15 He is the image of the invisible God, the firstborn of all creation. 16 For by him all things were created, in heaven and on earth, visible and invisible, whether thrones or dominions or rulers or authorities—all things were created through him and for him. 17 And he is before all things, and in him all things hold together. 18 And he is the head of the body, the church. He is the beginning, the firstborn from the dead, that in everything he might be preeminent. 19 For in him all the fullness of God was pleased to dwell, 20 and through him to reconcile to himself all things, whether on earth or in heaven, making peace by the blood of his cross.
What is the imago dei? The intellectual inquiry of what constitutes the image of God in man goes all the way back to Genesis 1. What is it to be created in God’s image? Is it man’s intellectual capacity? Is it his creative ingenuity? Is it his ability to appreciate beauty? While this inquiry is useful, there is a better way of looking at the imago dei, and this passage presents that better way.
Rather than look at the constituent parts of man that make up the imago dei, it is better to look at the man as a created whole. In so doing, the reality is that the man was created as a glorious vessel to embody the second person of the godhead, the Son. In man, the Son of God found a suitable being to live out the rest of eternity. We can glory in this realization.
This passage tells us that Jesus was the firstborn of all creation. Being firstborn is not a characteristic of time but of glory and preeminence. All things are from him and for him. He reconciles all things to himself. He brings all things to himself.
All created history expresses this uniting of God with man and all creation. This is not a pantheistic union but one of divine will guiding his creation. Starting with the incarnation in the womb of the virgin, God the Son took on humanity. Even Christ’s self-designation, Son of Man, is a title of divinity. Daniel 7. But his divine will doesn’t stop there. He lives in mankind through His word. God deigned to make Scripture both His words and man’s words at the same time. Therefore, the Bible we read is a union of God and man.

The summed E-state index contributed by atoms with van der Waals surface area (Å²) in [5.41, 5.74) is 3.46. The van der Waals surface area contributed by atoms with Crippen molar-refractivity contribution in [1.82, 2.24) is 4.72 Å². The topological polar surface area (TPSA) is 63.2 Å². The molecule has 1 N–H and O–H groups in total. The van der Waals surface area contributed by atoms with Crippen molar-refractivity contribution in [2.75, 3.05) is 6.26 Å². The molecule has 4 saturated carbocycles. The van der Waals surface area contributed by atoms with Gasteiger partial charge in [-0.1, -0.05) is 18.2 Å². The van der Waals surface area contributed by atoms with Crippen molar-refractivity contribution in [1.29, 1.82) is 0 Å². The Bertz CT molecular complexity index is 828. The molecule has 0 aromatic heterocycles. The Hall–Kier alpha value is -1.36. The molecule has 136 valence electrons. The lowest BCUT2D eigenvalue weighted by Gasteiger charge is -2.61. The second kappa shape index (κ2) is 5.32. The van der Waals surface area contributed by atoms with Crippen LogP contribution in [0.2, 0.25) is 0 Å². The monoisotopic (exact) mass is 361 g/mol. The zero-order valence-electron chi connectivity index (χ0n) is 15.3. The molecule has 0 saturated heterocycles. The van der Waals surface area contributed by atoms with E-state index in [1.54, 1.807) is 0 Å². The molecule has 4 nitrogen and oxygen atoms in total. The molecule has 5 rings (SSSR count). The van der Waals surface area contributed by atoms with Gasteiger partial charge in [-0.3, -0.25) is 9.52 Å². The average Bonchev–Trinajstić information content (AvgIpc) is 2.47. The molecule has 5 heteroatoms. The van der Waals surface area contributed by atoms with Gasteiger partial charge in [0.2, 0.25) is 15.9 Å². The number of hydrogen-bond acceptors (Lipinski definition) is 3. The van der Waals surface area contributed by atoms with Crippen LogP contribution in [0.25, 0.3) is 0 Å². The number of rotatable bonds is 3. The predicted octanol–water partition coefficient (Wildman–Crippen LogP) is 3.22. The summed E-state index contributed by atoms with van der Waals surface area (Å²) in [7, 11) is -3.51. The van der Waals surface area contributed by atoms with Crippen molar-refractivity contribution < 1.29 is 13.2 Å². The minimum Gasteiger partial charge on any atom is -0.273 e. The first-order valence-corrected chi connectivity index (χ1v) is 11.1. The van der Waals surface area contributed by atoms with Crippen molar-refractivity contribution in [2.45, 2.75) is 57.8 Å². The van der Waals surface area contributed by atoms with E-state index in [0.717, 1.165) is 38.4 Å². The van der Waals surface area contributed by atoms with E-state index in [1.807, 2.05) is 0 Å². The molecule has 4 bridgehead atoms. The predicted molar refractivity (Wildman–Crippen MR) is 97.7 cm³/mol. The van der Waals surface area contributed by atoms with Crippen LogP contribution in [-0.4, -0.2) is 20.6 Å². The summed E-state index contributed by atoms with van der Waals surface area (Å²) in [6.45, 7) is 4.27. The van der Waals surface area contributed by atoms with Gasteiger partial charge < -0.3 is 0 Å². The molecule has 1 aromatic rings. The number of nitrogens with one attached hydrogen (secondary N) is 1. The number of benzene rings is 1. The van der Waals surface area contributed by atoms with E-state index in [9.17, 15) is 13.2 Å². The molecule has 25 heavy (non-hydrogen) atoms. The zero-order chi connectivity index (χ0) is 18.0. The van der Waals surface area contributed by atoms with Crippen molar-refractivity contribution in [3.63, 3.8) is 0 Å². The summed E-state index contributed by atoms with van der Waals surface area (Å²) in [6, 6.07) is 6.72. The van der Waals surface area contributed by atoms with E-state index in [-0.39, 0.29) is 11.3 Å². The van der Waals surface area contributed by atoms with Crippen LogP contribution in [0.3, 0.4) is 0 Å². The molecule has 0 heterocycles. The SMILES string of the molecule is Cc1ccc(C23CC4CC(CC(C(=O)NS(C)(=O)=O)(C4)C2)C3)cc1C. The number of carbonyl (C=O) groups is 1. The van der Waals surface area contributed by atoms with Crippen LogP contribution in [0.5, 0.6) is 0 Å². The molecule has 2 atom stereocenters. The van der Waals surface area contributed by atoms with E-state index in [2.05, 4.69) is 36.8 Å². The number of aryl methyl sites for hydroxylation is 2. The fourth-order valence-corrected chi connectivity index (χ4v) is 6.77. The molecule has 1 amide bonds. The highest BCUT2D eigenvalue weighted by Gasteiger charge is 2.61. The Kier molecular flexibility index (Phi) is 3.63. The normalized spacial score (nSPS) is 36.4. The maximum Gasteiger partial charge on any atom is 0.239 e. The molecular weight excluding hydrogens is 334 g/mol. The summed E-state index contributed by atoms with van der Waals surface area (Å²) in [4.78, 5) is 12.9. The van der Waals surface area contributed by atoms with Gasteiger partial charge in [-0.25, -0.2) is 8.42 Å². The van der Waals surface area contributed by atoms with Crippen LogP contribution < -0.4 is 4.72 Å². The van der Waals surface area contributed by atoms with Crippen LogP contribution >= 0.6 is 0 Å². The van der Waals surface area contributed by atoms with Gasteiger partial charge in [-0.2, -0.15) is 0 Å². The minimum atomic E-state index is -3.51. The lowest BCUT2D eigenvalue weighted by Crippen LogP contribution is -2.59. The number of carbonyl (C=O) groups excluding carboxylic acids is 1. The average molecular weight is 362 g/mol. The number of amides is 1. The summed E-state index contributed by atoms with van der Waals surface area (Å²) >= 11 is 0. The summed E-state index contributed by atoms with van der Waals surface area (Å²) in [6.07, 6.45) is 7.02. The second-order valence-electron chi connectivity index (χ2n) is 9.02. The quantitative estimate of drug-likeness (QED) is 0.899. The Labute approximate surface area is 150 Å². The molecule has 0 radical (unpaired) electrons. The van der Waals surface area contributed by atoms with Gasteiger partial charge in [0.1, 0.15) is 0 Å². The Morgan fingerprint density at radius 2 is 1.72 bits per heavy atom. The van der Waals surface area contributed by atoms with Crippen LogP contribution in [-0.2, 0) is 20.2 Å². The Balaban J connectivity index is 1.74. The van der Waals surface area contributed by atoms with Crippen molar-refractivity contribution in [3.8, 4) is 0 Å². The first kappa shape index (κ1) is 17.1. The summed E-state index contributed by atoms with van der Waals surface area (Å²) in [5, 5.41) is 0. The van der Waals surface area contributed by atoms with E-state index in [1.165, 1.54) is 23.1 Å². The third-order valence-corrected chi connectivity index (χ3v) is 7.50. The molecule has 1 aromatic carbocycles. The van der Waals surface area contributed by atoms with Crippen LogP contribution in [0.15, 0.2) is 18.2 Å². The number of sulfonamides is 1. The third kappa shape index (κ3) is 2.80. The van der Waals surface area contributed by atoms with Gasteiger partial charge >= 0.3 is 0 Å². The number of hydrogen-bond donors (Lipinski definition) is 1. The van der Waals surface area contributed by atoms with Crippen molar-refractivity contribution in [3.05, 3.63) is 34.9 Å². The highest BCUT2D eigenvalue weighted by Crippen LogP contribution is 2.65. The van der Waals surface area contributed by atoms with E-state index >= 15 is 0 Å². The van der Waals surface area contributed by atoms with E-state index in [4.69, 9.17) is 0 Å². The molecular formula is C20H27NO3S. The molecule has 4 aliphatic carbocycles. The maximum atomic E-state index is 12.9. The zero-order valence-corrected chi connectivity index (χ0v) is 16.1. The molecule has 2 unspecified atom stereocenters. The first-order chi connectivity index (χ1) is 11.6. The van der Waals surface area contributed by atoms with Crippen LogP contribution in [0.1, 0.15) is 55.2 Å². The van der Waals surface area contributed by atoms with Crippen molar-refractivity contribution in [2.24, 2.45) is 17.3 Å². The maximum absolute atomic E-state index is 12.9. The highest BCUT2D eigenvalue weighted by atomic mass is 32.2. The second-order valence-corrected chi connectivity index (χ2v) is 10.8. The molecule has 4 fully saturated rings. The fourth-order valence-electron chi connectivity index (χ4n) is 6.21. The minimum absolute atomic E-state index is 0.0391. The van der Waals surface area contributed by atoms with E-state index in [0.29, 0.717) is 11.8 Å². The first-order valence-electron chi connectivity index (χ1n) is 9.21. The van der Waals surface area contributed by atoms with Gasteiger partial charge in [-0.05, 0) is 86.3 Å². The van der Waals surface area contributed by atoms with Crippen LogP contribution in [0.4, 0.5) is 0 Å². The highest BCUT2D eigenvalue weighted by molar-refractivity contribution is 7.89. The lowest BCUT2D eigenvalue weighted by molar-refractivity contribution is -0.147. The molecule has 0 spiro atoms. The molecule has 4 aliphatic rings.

His design in human relations embodies his desire to be united to his creation through his imago dei. The man is to be united to his bride in one flesh. Genesis 1. And we know this to be Christ and his church. Ephesians 5. He commands his people to make disciples of all nations. Matt. 28. And what is it to be a disciple other than the taking on the characteristics of the leader? A student’s goal is to become like his teacher.
In this Advent season, all Christians should look for how God is uniting himself to and taking loving care of this world. The first place to look is in weekly worship. We receive the Word and Sacrament. Both unite God and man and then impart that blessing to us. Look to the imago dei in your loved ones as they partake in the divine worship, and pray for them the blessings of Christ.
We should also pray for our leaders. This creation is immutably stamped with the principle of covenant. It is undeniable that families, churches, companies, and nations take on the characteristics of those who lead them. Children respect and act like their parents. Churches act like their pastors. Companies take on the characteristics of their CEO. And nations act like their national leaders. Ever wonder why America has become such a violent nation? We must pray not only that our leaders make right decisions, but that they cultivate the right character in their administrations. We must pray for our pastors that God will lead and guide them. And we must pray that we lead our families well.